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Insurance contract liability under NFRS 4

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Recognition and measurement of Insurance contract liability under NFRS 4, 
For investment insurance companies in Nepal


When we go by the definition
Insurance contract means – 
“A contract under which one party (the insurer) accepts significant insurance risk from another party (the policyholder) by agreeing to compensate the policyholder if a specified uncertain future event (the insured event) adversely affects the policyholder.

Now, The major judgement required in insurance contract arrangement is recognition and measurement of insurance contract liabilities based on NFRS 4.

Here are two basic area to be covered for recognition and measurement of the insurance contract liabilities while going forward for the adaptation of NFRS 4:

Liability Adequacy Test:
Para 15 of NFRS 4 says that:
An insurer shall assess at the end of each reporting period whether its recognized insurance liabilities are adequate, using current estimates of future cash flows under its insurance contracts. If that assessment shows that the carrying amount of its insurance liabilities (less related deferred acquisition costs and related intangible assets, such as those discussed in paragraphs 31 and 32) is inadequate in the light of the estimated future cash flows, the entire deficiency shall be recognized in profit or loss.”

So, as said in above para, insurance companies are required to assess the liabilities recognized by making in-depth assessment of the assumptions and estimate of future cash flows used by actuarial.

Para 16 of NFRS 4 says that:
If an insurer applies a liability adequacy test that meets specified minimum requirements, this NFRS imposes no further requirements. The minimum requirements are the following:
a.     A.  The test considers current estimates of all contractual cash flows, and of related cash flows such         as claims handling costs, as well as cash flows resulting from embedded options and guarantees.
b.     B.   If the test shows that the liability is inadequate, the entire deficiency is recognized in profit or loss.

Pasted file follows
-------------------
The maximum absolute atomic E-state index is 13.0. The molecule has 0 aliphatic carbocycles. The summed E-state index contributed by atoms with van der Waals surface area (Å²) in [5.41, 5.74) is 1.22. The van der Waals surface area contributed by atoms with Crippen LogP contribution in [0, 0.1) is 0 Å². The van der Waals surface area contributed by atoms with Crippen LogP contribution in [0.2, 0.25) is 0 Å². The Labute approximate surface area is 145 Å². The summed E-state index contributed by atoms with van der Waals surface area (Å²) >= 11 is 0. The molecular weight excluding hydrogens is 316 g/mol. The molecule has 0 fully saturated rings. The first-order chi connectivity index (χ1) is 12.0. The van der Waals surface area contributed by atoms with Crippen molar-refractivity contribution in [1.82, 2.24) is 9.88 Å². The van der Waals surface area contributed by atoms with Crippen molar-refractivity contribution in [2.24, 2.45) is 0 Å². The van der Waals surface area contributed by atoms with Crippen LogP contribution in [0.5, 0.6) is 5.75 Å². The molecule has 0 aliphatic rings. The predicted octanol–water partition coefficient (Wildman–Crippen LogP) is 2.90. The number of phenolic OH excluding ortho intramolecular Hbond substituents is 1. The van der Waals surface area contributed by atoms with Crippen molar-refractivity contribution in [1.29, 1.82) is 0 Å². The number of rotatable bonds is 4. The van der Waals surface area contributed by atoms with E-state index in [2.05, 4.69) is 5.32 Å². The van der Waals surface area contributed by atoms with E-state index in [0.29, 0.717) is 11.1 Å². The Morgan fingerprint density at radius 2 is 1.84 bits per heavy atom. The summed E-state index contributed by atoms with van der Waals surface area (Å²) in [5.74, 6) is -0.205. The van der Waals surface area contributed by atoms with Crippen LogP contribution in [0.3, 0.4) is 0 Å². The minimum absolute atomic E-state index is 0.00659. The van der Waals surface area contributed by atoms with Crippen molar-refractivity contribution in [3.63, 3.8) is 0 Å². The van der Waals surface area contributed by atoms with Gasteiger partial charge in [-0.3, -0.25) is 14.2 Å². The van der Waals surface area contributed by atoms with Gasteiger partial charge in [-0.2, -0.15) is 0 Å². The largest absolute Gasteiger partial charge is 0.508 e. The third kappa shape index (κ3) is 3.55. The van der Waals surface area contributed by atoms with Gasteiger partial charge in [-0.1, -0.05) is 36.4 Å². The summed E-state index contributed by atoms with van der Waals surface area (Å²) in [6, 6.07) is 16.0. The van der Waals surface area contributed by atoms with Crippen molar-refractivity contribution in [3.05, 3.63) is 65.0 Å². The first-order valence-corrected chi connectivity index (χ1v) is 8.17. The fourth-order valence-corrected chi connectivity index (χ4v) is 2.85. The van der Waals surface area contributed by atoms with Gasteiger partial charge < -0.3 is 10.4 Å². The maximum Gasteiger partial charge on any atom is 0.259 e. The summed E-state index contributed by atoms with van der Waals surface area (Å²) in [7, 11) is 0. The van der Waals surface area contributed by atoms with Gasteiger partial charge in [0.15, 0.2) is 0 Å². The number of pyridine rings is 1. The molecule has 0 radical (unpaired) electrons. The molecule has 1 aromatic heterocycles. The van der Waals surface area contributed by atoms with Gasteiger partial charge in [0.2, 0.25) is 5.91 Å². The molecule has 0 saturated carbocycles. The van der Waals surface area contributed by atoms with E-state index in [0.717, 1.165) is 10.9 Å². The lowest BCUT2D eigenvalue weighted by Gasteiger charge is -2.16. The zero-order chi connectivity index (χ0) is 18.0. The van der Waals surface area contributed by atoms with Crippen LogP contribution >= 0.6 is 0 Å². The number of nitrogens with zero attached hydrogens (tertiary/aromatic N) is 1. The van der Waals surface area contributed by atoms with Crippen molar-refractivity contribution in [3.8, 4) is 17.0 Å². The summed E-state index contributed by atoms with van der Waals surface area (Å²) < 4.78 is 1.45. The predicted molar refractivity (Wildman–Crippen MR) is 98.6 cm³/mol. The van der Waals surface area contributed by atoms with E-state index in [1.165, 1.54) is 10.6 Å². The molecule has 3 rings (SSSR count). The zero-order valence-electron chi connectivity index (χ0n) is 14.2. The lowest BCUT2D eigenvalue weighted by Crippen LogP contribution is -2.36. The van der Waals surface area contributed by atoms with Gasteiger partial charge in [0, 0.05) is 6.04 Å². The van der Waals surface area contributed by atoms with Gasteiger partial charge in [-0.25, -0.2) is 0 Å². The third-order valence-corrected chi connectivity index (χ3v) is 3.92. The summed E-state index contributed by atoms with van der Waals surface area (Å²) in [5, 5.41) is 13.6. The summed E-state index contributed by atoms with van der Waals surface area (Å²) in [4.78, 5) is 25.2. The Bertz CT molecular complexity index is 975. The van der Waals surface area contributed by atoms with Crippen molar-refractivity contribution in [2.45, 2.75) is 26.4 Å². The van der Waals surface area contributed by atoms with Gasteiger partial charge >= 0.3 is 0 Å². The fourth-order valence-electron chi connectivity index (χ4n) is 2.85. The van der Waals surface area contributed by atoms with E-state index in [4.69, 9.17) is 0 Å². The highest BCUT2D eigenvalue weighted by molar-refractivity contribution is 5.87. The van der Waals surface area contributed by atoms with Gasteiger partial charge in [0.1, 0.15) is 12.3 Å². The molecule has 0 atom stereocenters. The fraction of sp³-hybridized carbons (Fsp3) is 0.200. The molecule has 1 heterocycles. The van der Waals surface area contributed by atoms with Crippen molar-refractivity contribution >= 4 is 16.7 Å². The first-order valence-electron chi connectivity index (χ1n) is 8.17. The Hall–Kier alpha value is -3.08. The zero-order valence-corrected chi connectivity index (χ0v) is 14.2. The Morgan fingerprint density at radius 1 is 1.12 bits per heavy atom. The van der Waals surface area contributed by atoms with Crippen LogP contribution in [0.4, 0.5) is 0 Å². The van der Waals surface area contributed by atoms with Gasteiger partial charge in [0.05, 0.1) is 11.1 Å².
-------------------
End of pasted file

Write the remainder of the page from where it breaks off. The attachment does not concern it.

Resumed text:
Hence after testing all of the above requirements, it should be closely considered that, is there any error or changes in factors used for estimation of future cash flows including cash flows resulting from embedded options and guarantees, the entire resulting figure due to such inadequacy shall be immediate recognized in statement of profit or loss.

Besides it, the standard itself states that, NFRS 4 do not imposes any mandatory provision and guidelines regarding test of adequacy of insurance contact liabilities to reflect the fairness.


Unbundling of Deposit Component:
Another big hurdle for the adaptation of NFRS 4 is the “Unbundling of deposit component”. Let’s have brief view;

Para 10 of NFRS 4 States that:
Some insurance contracts contain both an insurance component and a deposit component. In some cases, an insurer is required or permitted to unbundle those components:
A.      unbundling is required if both the following conditions are met:
I)                   the insurer can measure the deposit component (including any embedded surrender options) separately (I. e. without considering the insurance component).
II)                 the insurer's accounting policies do not otherwise require it to recognize all obligations and rights arising from the deposit component.
B.      unbundling is permitted, but not required, if the insurer can measure the deposit component separately as in (a)(i) but its accounting policies require it to recognize all obligations and rights arising from the deposit component, regardless of the basis used to measure those rights and obligations.
C.      unbundling is prohibited if an insurer cannot measure the deposit component separately as in (a)(i).

 Hence, when an insurer assesses separate components (Viz Insurance liability and deposit liability component) in any insurance contracts, and unbundling is done, its accounting policies require it to recognize all obligations and rights arising from the deposit component, regardless of the basis used to measure those rights and obligations.

It’s not an easy task to unbundle the deposit component even though we have reliable basis for its measurement, it shall be deliberately supported by the IT system and data analytics.

Thereafter, once unbundling is done, an insurer shall apply NFRS 9 for classification, recognition and measurement of deposit component and NFRS 4 for insurance component separately.

The standard also has given privilege on unbundling stating that “Unbundling is permitted, not required” , Hence, it’s a judgment from the insurer’s side whether to unbundle the deposit component fulfilling 2 conditions as stated in para 10 by  assessing the reliability of assumptions, observable inputs and other estimations to be used for the measurement.


Article by: 
Rohit Dhital, rohit.dhital@gmail.com

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